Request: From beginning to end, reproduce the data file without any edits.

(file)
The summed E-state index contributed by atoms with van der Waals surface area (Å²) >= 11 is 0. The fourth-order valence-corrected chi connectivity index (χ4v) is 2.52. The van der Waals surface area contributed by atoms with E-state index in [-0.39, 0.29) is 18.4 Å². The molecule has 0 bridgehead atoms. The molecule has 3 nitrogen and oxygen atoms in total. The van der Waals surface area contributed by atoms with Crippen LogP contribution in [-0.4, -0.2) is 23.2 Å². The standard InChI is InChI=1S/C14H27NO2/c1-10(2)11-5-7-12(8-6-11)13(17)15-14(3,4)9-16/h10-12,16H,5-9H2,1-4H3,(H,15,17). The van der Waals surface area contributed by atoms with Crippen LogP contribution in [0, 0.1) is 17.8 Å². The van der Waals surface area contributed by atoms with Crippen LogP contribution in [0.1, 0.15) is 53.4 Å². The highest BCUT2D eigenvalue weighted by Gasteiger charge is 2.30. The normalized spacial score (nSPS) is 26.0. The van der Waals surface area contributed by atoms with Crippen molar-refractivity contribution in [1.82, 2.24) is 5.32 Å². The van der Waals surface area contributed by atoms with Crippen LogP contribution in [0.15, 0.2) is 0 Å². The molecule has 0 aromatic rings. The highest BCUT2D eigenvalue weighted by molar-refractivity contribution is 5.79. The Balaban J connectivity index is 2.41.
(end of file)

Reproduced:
The summed E-state index contributed by atoms with van der Waals surface area (Å²) >= 11 is 0. The fourth-order valence-corrected chi connectivity index (χ4v) is 2.52. The van der Waals surface area contributed by atoms with E-state index in [-0.39, 0.29) is 18.4 Å². The molecule has 0 bridgehead atoms. The molecule has 3 nitrogen and oxygen atoms in total. The van der Waals surface area contributed by atoms with Crippen LogP contribution in [-0.4, -0.2) is 23.2 Å². The standard InChI is InChI=1S/C14H27NO2/c1-10(2)11-5-7-12(8-6-11)13(17)15-14(3,4)9-16/h10-12,16H,5-9H2,1-4H3,(H,15,17). The van der Waals surface area contributed by atoms with Crippen LogP contribution in [0, 0.1) is 17.8 Å². The van der Waals surface area contributed by atoms with Crippen LogP contribution in [0.1, 0.15) is 53.4 Å². The highest BCUT2D eigenvalue weighted by Gasteiger charge is 2.30. The normalized spacial score (nSPS) is 26.0. The van der Waals surface area contributed by atoms with Crippen molar-refractivity contribution in [1.82, 2.24) is 5.32 Å². The van der Waals surface area contributed by atoms with Crippen LogP contribution in [0.15, 0.2) is 0 Å². The molecule has 0 aromatic rings. The highest BCUT2D eigenvalue weighted by molar-refractivity contribution is 5.79. The Balaban J connectivity index is 2.41.